Where to leave a message? The selection and adaptive significance of scent-marking sites for Eurasian lynx

  • Maximilian L. Allen
  • Lan Hočevar
  • Maarten de Groot
  • Miha KrofelEmail author
Original Article


Scent marking is an important aspect of social organization and intraspecific communication for many mammals, including solitary felids. By selecting specific micro-locations for scent marking, an individual may increase its success in defending its territory and finding mates. Few studies, however, have reported the selection of scent-marking objects and sites by wild felids. To improve our understanding of this behavior and its adaptive significance, we developed and tested a set of mutually non-exclusive hypotheses explaining selection of scent-marking objects by Eurasian lynx (Lynx lynx). We used snow tracking to locate and determine the characteristics of objects lynx used and selected for urine spraying. Lynx did not mark objects according to their availability but selected juvenile conifers and often marked the surface that was sheltered from the elements (“persistence hypothesis”). Lynx also selected for objects similar in size to lynx and objects located on straight road sections and avoided the most frequently available object types. This selection may have both promoted detectability of the messages by the conspecifics (“detection hypothesis”) and reduced energy expenditure of marking (“accessibility hypothesis”). Our study also indicated trade-offs faced by lynx, as the preferred marking objects were often not readily available. Therefore, suboptimal marking objects were sometimes used, most likely in order to maintain the high scent-marking frequency needed throughout their territory. We suggest that Eurasian lynx, and possibly other solitary felids, developed scent-marking behaviors that increase effectiveness and efficiency of their communication.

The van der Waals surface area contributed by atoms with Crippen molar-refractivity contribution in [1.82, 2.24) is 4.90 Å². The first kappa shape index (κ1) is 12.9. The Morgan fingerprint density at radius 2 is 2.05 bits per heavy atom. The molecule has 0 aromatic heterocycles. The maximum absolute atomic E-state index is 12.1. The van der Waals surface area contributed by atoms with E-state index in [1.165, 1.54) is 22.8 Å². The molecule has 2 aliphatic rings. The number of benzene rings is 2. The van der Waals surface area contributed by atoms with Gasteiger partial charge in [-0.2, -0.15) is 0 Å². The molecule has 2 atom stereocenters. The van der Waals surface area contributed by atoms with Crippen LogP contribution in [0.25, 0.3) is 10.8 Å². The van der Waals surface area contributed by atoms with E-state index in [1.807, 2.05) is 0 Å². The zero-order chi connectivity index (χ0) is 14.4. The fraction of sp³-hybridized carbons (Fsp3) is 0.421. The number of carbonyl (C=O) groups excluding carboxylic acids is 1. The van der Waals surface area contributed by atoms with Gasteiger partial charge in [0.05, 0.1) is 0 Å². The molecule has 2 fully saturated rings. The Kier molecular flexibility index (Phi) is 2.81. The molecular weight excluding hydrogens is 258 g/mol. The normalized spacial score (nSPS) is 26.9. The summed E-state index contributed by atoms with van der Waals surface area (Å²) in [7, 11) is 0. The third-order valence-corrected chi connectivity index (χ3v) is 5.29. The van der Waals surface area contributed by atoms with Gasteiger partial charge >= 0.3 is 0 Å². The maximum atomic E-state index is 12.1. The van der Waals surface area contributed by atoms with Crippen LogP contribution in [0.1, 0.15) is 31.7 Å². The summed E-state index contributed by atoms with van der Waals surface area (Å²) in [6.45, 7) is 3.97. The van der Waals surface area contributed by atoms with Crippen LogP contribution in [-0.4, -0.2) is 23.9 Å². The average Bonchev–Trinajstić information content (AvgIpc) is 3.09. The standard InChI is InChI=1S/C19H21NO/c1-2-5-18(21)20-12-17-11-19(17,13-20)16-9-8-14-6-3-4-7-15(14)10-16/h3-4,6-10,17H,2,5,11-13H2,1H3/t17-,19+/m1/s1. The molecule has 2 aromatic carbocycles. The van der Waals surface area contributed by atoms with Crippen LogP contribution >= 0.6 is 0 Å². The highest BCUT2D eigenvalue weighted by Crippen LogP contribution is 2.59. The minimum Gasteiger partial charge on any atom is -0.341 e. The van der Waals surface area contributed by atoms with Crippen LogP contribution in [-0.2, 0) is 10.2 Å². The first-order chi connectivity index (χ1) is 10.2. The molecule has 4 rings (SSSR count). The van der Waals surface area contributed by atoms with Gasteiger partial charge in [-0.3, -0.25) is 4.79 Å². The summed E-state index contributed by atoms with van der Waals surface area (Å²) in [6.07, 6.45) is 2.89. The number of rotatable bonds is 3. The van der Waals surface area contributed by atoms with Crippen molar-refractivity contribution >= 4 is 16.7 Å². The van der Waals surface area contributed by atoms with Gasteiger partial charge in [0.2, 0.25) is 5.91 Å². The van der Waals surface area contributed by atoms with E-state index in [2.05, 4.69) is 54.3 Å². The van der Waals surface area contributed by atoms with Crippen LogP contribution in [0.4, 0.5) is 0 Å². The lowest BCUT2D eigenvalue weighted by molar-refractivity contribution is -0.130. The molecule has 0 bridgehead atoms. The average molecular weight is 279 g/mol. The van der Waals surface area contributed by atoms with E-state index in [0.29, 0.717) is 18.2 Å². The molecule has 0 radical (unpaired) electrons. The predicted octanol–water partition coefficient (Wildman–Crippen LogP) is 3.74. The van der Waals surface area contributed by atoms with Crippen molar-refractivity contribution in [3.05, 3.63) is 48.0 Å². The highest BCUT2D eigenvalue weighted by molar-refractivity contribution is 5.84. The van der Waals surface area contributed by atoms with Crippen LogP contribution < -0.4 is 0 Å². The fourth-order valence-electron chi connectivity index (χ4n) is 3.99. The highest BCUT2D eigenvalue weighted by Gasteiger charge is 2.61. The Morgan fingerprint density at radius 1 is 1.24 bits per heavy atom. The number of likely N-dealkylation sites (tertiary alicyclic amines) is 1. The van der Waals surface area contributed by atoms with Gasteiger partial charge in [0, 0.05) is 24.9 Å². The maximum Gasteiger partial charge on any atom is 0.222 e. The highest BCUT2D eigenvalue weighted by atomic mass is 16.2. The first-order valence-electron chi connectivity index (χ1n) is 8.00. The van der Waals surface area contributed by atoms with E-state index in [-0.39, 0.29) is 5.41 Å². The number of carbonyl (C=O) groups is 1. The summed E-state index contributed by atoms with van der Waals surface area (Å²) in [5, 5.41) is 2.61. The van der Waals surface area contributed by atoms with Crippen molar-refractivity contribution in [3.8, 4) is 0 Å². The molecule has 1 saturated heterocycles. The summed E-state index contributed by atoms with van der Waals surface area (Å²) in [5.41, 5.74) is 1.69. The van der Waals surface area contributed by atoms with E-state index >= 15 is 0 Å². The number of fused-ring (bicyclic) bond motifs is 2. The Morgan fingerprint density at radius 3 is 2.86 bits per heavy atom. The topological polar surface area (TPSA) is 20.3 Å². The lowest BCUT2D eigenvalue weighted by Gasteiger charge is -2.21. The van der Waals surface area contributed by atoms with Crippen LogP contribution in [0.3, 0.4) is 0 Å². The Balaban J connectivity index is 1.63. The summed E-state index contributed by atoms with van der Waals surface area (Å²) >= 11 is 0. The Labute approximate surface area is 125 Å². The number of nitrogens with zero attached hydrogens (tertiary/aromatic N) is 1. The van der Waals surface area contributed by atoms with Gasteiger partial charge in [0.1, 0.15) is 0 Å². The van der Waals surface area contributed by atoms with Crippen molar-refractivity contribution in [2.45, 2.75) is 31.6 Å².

Significance statement

Scent marking is a form of communication that serves several purposes and allows the signals of the sender to reach a receiver indirectly. Persistence and detectability of these signals can have high adaptive value for solitary felids since the signals are essential for advertising territories for competitors and mates. Although both of these uses may depend on the micro-location where scent is deposited, the majority of studies have focused only on the marking sites used by felids and not on their availability or selection. By snow tracking Eurasian lynx, we showed that scent-marking sites most often used are not necessarily the same as the sites selected. We also provide insights into possible adaptive features of felid scent-marking and the possible mechanisms behind the selection of marking objects which likely serve to increase the effectiveness and efficiency of scent marking.


Eurasian lynx Lynx lynx Scent marking Selection Urine spraying Communication 



This study was partly financed by the Slovenian Research Agency (grant no. P4-0059) and by the European Union through INTERREG IIIA Neighborhood Program Slovenia/Hungary/Croatia 2004–2006 (project “DinaRis”). We are grateful to P. Apps, U. Fležar, L. Garamszegi, J. Javornik, A. Žagar, and an anonymous reviewer for reviewing drafts of the manuscript and providing several useful suggestions that importantly improved the manuscript.

Compliance with ethical standards

Ethical approval

All applicable international, national, and/or institutional guidelines for the care and use of animals were followed, and the work conforms to the legal requirements of the country in which it was carried out.

Conflict of interest

The authors declare that they have no conflict of interest. All sources of funding are acknowledged, and the authors do not expect any direct financial benefits that could result from this publication.

Data availability

The datasets generated during the current study are available from the corresponding author on reasonable request.

Supplementary material

265_2017_2366_MOESM1_ESM.mp4 (8.7 mb)
ESM 1 (MP4 8877 kb)
265_2017_2366_MOESM2_ESM.mp4 (4.5 mb)
ESM 2 (MP4 4601 kb)


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Copyright information

© Springer-Verlag GmbH Germany 2017

Authors and Affiliations

  1. 1.Department of Forest and Wildlife EcologyUniversity of WisconsinMadisonUSA
  2. 2.Wildlife Ecology Research Group, Department of Forestry, Biotechnical FacultyUniversity of LjubljanaLjubljanaSlovenia
  3. 3.Department of Forest ProtectionSlovenian Forestry InstituteLjubljanaSlovenia

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